the popular vaccine

Dora Longo Bahia. 8. Ofélia, 1994 Oil on canvas 193 x 284 cm


Developing vaccines for people, not for profit

Recent announcements about the proven efficacy of vaccine tests for Covid-19 have raised hopes for a return to normalcy. Preliminary data for the new messenger RNA vaccines from Pfizer/BioNTech and Moderna are extremely encouraging, suggesting that their approval for emergency use is on the way. And more recent news about the vaccine's effectiveness (albeit at a slightly lower rate) from AstraZeneca and the University of Oxford has fueled optimism that even more breakthroughs are emerging.

In theory, the arrival of a safe and effective vaccine would represent the beginning of the end of the Covid-19 pandemic. In reality, we are not even at the end of the beginning of delivering what is needed: a “people's vaccine” that is equally distributed and freely available to all who need it.

Let it be clear, the effort to create vaccines in a matter of months deserves praise. Humanity has made a monumental technological leap into the future. But its springboard was decades of massive public investment in research and development.

Most of the featured vaccines bolster the immune system's defenses against the viral spike protein, a strategy made possible by years of research at the US National Institutes of Health. More immediately, BioNTech received US$445 million from the German government, and Moderna received US$1 million from Coalition for Epidemic Preparedness Innovations and more than 1 billion dollars the US Biomedical Advanced Research and Development Authority and the US Defense Advanced Research Projects Agency. The AstraZeneca-Oxford vaccine received over 1 billion pounds sterling em public funding.

But for technological advances to be translated into Health for all, collectively created innovations must be governed by the public interest, not private profit. This is especially true when it comes to the development, production and distribution of a vaccine in the context of a pandemic.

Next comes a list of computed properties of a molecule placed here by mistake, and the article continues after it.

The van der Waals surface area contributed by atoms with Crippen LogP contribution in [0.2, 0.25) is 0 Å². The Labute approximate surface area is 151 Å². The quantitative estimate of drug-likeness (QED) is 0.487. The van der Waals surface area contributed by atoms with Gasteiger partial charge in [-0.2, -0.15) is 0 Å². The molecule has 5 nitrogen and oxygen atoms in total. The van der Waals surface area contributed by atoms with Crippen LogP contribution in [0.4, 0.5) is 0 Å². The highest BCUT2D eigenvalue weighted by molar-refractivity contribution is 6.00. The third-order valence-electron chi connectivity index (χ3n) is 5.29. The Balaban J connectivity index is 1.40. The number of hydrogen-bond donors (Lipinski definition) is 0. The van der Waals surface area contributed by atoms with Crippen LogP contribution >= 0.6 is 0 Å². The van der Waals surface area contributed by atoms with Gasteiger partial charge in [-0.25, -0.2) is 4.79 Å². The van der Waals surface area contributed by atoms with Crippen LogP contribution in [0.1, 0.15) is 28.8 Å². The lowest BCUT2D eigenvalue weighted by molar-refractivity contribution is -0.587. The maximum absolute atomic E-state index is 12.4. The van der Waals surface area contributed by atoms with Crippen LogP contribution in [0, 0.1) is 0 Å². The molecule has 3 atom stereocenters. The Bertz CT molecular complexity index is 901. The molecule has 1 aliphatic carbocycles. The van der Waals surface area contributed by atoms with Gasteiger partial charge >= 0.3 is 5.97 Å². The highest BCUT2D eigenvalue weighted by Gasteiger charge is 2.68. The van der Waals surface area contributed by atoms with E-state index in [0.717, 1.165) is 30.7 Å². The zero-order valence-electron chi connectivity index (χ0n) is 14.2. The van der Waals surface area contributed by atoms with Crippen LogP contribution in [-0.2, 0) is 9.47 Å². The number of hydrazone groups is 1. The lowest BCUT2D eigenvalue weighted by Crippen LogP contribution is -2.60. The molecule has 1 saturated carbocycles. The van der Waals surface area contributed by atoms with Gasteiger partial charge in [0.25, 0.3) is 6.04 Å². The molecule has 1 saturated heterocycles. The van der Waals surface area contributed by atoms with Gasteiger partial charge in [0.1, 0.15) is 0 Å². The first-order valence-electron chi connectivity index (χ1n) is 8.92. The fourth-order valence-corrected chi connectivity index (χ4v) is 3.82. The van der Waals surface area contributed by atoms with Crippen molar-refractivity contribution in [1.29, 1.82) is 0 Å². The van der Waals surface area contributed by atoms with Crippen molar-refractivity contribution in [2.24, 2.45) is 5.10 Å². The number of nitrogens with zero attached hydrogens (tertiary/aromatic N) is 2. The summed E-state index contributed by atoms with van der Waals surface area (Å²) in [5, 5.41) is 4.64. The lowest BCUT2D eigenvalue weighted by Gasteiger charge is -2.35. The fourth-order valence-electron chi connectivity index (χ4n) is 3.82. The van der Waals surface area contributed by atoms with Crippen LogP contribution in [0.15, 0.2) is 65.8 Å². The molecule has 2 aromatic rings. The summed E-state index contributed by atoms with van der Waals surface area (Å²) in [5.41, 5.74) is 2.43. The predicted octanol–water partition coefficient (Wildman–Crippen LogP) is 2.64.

No country, acting alone, can resolve this crisis. That's why we need vaccines that are freely and universally available. However, the current system of innovations prioritizes the interests of rich countries over those of the rest of the world, and profits over public health.

The first step towards a popular vaccine is to ensure full transparency of clinical trial results, which would allow independent and rapid assessments of its safety and effectiveness. Publishing scanty, preliminary data via press releases is directed at financial markets, not the public health community. Such a practice creates a bad precedent. As pharmaceutical stock prices explode, healthcare professionals and the public are forced to question the reported results. As more details about the failures in the design and implementation of clinical trials for the AstraZeneca-Oxford vaccine emerge, so do demands for open science and immediate sharing of protocols and results.

In addition, critical questions about major candidate vaccines remain unanswered. Responding to political and economic pressure in rich countries, pharmaceutical companies are rushing their candidate vaccines. For that, they designed their phase 3 clinical trials to deliver the positive report as soon as possible rather than facing most relevant questions, such as whether the vaccine is able to prevent infections or just protects the individual from the disease. It's also unclear how long the protection will last; whether the vaccine works equally in young and old, or in people with comorbidities; and how the main candidates compare to each other (critical to the design of effective immunization strategies).